Survey findings for Austria
Businesses offer credit to seek competitive advantage
Trade credit is currently involved in nearly 55% of the total value B2B sales in Austria. This is line with the average for Western Europe, although it represents a drop from last year’s high of 65.3%. A significant percentage of the businesses surveyed reported that they most often accepted requests for trade credit (chiefly from SMEs) to remain competitive. This was reported by 47% of respondents, compared to 29% at regional level. 26% of the businesses polled told us they granted trade credit as a source of short-term finance (higher than 19% average for Western Europe).
For 31% of the businesses there was an average 20% increase in the total value of their B2B sales transacted on credit after the onset of the pandemic. 57% told us that the total value of their credit sales, while 12% of respondents reported a 25% decrease.
The majority of credit refusals concerned SMEs customers and were due to lack of information on the business or the payment performance of the customer. This was cited by 33% of the respondents, far higher than 18% in the region, although it was also reported by businesses in Switzerland. A vast majority of the businesses surveyed in Austria reported setting payment terms for their customers up to 30 days on average (as reported by 71%). 16% set payment terms from 31 to 60 days, 6% set terms from 61 to 90 days and the remaining 7% from 90 days and above. 42% of respondents) reported granting longer payment terms after the onset of the pandemic, most often up to 20 days longer (regional average: 47%).
56% reported no change in the payment terms granted to their customers (regional: 48%), while just 2% (regional average: 6%) asked their customers to pay invoices earlier than before the pandemic, on average 15 days earlier than last year. The lengthening of payment terms is evidenced by the 42-day average for the country, far longer than last year’s 31-day average. The main reason businesses cited for granting longer terms is to encourage domestic sales (33% of respondents in the country, 32% regional average).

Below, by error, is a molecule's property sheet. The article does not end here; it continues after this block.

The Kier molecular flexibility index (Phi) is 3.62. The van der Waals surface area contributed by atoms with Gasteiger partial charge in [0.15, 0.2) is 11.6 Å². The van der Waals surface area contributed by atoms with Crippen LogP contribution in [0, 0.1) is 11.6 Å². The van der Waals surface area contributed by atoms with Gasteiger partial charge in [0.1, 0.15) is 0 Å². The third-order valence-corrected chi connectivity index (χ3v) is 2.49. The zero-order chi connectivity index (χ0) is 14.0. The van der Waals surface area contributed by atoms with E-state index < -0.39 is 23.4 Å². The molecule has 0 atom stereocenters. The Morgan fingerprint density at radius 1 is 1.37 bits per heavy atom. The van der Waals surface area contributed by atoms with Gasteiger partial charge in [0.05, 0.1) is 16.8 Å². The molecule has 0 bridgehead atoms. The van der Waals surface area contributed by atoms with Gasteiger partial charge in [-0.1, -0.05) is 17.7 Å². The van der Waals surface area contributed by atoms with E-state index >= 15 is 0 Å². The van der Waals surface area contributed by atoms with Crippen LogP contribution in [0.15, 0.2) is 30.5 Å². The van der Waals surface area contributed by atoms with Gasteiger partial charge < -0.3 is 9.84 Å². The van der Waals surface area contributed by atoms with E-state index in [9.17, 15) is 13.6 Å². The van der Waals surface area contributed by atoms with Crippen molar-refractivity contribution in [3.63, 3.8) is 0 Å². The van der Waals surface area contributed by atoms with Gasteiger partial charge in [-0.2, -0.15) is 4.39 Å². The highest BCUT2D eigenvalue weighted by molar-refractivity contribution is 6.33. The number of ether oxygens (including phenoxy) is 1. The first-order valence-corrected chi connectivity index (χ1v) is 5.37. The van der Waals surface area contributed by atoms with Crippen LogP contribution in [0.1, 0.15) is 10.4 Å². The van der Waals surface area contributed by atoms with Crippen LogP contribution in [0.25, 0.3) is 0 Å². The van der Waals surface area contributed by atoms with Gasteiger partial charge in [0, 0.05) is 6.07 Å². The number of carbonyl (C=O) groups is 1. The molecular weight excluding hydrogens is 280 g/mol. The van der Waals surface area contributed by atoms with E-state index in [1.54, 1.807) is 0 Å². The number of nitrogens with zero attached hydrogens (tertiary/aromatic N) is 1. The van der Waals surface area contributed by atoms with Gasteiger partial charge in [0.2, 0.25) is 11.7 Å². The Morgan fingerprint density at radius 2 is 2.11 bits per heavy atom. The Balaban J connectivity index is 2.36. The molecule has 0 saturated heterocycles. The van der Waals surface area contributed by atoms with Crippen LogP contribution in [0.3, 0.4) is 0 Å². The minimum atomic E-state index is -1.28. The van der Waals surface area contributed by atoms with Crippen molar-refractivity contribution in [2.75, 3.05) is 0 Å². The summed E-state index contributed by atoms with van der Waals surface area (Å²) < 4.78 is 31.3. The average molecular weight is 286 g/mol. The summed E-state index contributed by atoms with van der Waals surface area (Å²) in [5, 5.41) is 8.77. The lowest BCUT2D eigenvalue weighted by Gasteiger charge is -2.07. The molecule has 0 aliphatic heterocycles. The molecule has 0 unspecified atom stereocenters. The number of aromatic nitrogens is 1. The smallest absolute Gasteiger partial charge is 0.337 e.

Over the coming months, 37% of respondents told us they plan will continue to apply the same trade credit policies they did during the pandemic (regional average: 31%). 33% intend to offer longer payment terms, mainly to encourage domestic sales (regional average: 24%). It is worth mentioning that only 5% of the respondents told us that they plan to offer shorter payment terms.
This supports the intention reported by many businesses that they intend to use credit to help them gain a competitive edge on the markets. Both trade credit and favourable payment terms may make a product or service more attractive and could make the difference in winning a contract. However, longer terms also increase the risk of customer default, particularly during times of adverse economic conditions.
A third of pandemic invoices are overdue
Following the onset of the pandemic, the total value of the invoices reported as overdue increased to 33% (up from last year’s 28%). This 19% year-on-year increase could lead to increased financing and administrative costs associated with carrying trade debts, although the proportion of Austria’s late payments debt is far below the 47% of total value of overdue invoices for Western Europe.
In terms of write offs, businesses in Austria also fared a little better than their peers in Western Europe. An average of 3% of the total value of B2B receivables was written off as uncollectable after the onset of the pandemic, below the 7% average for the region.
3% of the total value of B2B receivables was reported to be unpaid within 90 days. This indicates that, on average, businesses in Austria have lost 100% of the value of their B2B receivables that were not paid within 90 days.
The increase in late payments is also reflected in the lengthening of DSO. Compared to pre-pandemic times, 61% of the businesses surveyed reported DSO increases of up to 10% (regional average: 57%). 34% reported increases of more than 10% (regional average: 37%). Only 5% of businesses reported shorter DSO (regional average: 7%).
of respondents reported cash flow difficulties following start of the pandemic economic crisis, higher than the 38% average for Western Europe.
Atradius Payment Practices Barometer – November 2020
Half of businesses report cash flow problems
49% of respondents reported cash flow difficulties following start of the pandemic economic crisis, higher than the 38% average for Western Europe. 58% reported a negative impact on revenue, higher than the 51% average reported in the region. 40% said the downturn impacted negatively the capital costs related to accessing funds for carrying trade debt (regional